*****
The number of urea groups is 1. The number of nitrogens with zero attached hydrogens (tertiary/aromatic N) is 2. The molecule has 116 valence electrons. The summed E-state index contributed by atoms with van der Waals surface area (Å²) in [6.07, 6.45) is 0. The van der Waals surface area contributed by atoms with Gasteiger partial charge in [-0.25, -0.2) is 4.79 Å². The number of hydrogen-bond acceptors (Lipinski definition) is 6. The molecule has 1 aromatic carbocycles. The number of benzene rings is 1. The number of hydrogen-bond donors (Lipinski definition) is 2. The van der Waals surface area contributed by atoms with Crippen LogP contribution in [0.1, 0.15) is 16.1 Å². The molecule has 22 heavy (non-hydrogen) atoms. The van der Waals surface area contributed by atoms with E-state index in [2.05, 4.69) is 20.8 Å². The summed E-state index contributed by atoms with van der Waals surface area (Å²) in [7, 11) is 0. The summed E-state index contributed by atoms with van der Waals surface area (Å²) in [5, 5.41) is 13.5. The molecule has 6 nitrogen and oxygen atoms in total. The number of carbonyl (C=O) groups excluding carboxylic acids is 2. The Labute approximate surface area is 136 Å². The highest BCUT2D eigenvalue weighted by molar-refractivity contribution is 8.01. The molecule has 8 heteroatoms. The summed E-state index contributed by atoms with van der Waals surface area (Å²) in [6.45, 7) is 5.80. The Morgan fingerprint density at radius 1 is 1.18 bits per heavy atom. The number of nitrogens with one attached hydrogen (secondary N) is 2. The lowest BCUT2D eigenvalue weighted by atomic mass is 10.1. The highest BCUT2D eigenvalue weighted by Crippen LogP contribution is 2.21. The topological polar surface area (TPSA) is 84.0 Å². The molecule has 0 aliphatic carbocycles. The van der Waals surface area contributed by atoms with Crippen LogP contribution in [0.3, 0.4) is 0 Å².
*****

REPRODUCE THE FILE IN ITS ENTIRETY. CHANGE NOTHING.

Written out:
The number of urea groups is 1. The number of nitrogens with zero attached hydrogens (tertiary/aromatic N) is 2. The molecule has 116 valence electrons. The summed E-state index contributed by atoms with van der Waals surface area (Å²) in [6.07, 6.45) is 0. The van der Waals surface area contributed by atoms with Gasteiger partial charge in [-0.25, -0.2) is 4.79 Å². The number of hydrogen-bond acceptors (Lipinski definition) is 6. The molecule has 1 aromatic carbocycles. The number of benzene rings is 1. The number of hydrogen-bond donors (Lipinski definition) is 2. The van der Waals surface area contributed by atoms with Crippen LogP contribution in [0.1, 0.15) is 16.1 Å². The molecule has 22 heavy (non-hydrogen) atoms. The van der Waals surface area contributed by atoms with E-state index in [2.05, 4.69) is 20.8 Å². The summed E-state index contributed by atoms with van der Waals surface area (Å²) in [7, 11) is 0. The summed E-state index contributed by atoms with van der Waals surface area (Å²) in [5, 5.41) is 13.5. The molecule has 6 nitrogen and oxygen atoms in total. The number of carbonyl (C=O) groups excluding carboxylic acids is 2. The Labute approximate surface area is 136 Å². The highest BCUT2D eigenvalue weighted by molar-refractivity contribution is 8.01. The molecule has 8 heteroatoms. The summed E-state index contributed by atoms with van der Waals surface area (Å²) in [6.45, 7) is 5.80. The Morgan fingerprint density at radius 1 is 1.18 bits per heavy atom. The number of nitrogens with one attached hydrogen (secondary N) is 2. The lowest BCUT2D eigenvalue weighted by atomic mass is 10.1. The highest BCUT2D eigenvalue weighted by Crippen LogP contribution is 2.21. The topological polar surface area (TPSA) is 84.0 Å². The molecule has 0 aliphatic carbocycles. The van der Waals surface area contributed by atoms with Crippen LogP contribution in [0.3, 0.4) is 0 Å².